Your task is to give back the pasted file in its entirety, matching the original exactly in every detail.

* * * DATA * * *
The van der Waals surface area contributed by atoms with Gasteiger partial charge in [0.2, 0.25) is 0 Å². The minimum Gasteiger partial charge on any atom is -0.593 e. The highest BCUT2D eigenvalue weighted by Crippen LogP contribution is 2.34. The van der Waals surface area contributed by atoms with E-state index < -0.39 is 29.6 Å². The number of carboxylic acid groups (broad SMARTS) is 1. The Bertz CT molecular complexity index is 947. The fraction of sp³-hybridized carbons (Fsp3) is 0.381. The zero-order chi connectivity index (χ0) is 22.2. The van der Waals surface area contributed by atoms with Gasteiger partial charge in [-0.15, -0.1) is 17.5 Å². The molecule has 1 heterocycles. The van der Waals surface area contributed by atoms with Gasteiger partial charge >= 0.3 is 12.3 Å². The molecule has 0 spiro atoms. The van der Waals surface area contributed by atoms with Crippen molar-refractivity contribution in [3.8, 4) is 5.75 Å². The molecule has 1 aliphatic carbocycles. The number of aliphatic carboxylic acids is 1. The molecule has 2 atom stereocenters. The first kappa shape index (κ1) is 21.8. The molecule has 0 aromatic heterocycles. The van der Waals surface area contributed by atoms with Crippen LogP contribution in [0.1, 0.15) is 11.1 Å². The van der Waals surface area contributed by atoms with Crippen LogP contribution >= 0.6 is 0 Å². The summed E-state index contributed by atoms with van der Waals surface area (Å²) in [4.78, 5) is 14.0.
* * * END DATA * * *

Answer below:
The van der Waals surface area contributed by atoms with Gasteiger partial charge in [0.2, 0.25) is 0 Å². The minimum Gasteiger partial charge on any atom is -0.593 e. The highest BCUT2D eigenvalue weighted by Crippen LogP contribution is 2.34. The van der Waals surface area contributed by atoms with E-state index < -0.39 is 29.6 Å². The number of carboxylic acid groups (broad SMARTS) is 1. The Bertz CT molecular complexity index is 947. The fraction of sp³-hybridized carbons (Fsp3) is 0.381. The zero-order chi connectivity index (χ0) is 22.2. The van der Waals surface area contributed by atoms with Gasteiger partial charge in [-0.15, -0.1) is 17.5 Å². The molecule has 1 heterocycles. The van der Waals surface area contributed by atoms with Gasteiger partial charge >= 0.3 is 12.3 Å². The molecule has 0 spiro atoms. The van der Waals surface area contributed by atoms with Crippen molar-refractivity contribution in [3.8, 4) is 5.75 Å². The molecule has 1 aliphatic carbocycles. The number of aliphatic carboxylic acids is 1. The molecule has 2 atom stereocenters. The first kappa shape index (κ1) is 21.8. The molecule has 0 aromatic heterocycles. The van der Waals surface area contributed by atoms with Crippen LogP contribution in [0.1, 0.15) is 11.1 Å². The van der Waals surface area contributed by atoms with Crippen LogP contribution >= 0.6 is 0 Å². The summed E-state index contributed by atoms with van der Waals surface area (Å²) in [4.78, 5) is 14.0.